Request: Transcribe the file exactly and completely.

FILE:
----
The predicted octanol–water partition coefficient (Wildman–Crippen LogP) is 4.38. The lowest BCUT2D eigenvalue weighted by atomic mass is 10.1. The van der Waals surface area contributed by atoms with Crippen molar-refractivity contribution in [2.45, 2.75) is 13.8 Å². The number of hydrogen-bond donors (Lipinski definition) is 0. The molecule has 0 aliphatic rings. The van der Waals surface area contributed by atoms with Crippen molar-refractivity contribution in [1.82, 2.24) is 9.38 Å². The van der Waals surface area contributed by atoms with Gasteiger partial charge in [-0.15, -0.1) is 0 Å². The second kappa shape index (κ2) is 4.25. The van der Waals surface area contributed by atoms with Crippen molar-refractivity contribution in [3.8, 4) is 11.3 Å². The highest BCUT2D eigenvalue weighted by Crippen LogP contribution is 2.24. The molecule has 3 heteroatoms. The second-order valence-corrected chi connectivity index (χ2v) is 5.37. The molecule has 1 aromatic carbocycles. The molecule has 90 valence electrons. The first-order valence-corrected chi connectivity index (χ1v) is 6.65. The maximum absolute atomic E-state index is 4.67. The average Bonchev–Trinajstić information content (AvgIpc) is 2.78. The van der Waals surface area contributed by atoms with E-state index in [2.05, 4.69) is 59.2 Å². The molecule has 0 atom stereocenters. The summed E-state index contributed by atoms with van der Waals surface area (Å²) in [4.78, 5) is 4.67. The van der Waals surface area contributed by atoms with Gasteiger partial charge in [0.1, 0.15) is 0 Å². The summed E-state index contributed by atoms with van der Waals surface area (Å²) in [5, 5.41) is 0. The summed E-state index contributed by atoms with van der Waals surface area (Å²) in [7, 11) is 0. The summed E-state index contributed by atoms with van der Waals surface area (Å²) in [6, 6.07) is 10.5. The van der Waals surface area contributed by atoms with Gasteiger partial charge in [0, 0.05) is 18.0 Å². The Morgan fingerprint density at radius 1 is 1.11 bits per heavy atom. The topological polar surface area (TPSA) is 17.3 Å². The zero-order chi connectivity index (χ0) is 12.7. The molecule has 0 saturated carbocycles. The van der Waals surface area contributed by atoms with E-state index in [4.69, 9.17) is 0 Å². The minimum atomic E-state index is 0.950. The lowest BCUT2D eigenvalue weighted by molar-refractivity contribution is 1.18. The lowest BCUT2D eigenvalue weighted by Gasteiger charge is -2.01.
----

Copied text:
The predicted octanol–water partition coefficient (Wildman–Crippen LogP) is 4.38. The lowest BCUT2D eigenvalue weighted by atomic mass is 10.1. The van der Waals surface area contributed by atoms with Crippen molar-refractivity contribution in [2.45, 2.75) is 13.8 Å². The number of hydrogen-bond donors (Lipinski definition) is 0. The molecule has 0 aliphatic rings. The van der Waals surface area contributed by atoms with Crippen molar-refractivity contribution in [1.82, 2.24) is 9.38 Å². The van der Waals surface area contributed by atoms with Gasteiger partial charge in [-0.15, -0.1) is 0 Å². The second kappa shape index (κ2) is 4.25. The van der Waals surface area contributed by atoms with Crippen molar-refractivity contribution in [3.8, 4) is 11.3 Å². The highest BCUT2D eigenvalue weighted by Crippen LogP contribution is 2.24. The molecule has 3 heteroatoms. The second-order valence-corrected chi connectivity index (χ2v) is 5.37. The molecule has 1 aromatic carbocycles. The molecule has 90 valence electrons. The first-order valence-corrected chi connectivity index (χ1v) is 6.65. The maximum absolute atomic E-state index is 4.67. The average Bonchev–Trinajstić information content (AvgIpc) is 2.78. The van der Waals surface area contributed by atoms with E-state index in [2.05, 4.69) is 59.2 Å². The molecule has 0 atom stereocenters. The summed E-state index contributed by atoms with van der Waals surface area (Å²) in [4.78, 5) is 4.67. The van der Waals surface area contributed by atoms with Gasteiger partial charge in [0.1, 0.15) is 0 Å². The summed E-state index contributed by atoms with van der Waals surface area (Å²) in [5, 5.41) is 0. The summed E-state index contributed by atoms with van der Waals surface area (Å²) in [7, 11) is 0. The summed E-state index contributed by atoms with van der Waals surface area (Å²) in [6, 6.07) is 10.5. The van der Waals surface area contributed by atoms with Gasteiger partial charge in [0, 0.05) is 18.0 Å². The Morgan fingerprint density at radius 1 is 1.11 bits per heavy atom. The topological polar surface area (TPSA) is 17.3 Å². The zero-order chi connectivity index (χ0) is 12.7. The molecule has 0 saturated carbocycles. The van der Waals surface area contributed by atoms with E-state index in [4.69, 9.17) is 0 Å². The minimum atomic E-state index is 0.950. The lowest BCUT2D eigenvalue weighted by molar-refractivity contribution is 1.18. The lowest BCUT2D eigenvalue weighted by Gasteiger charge is -2.01.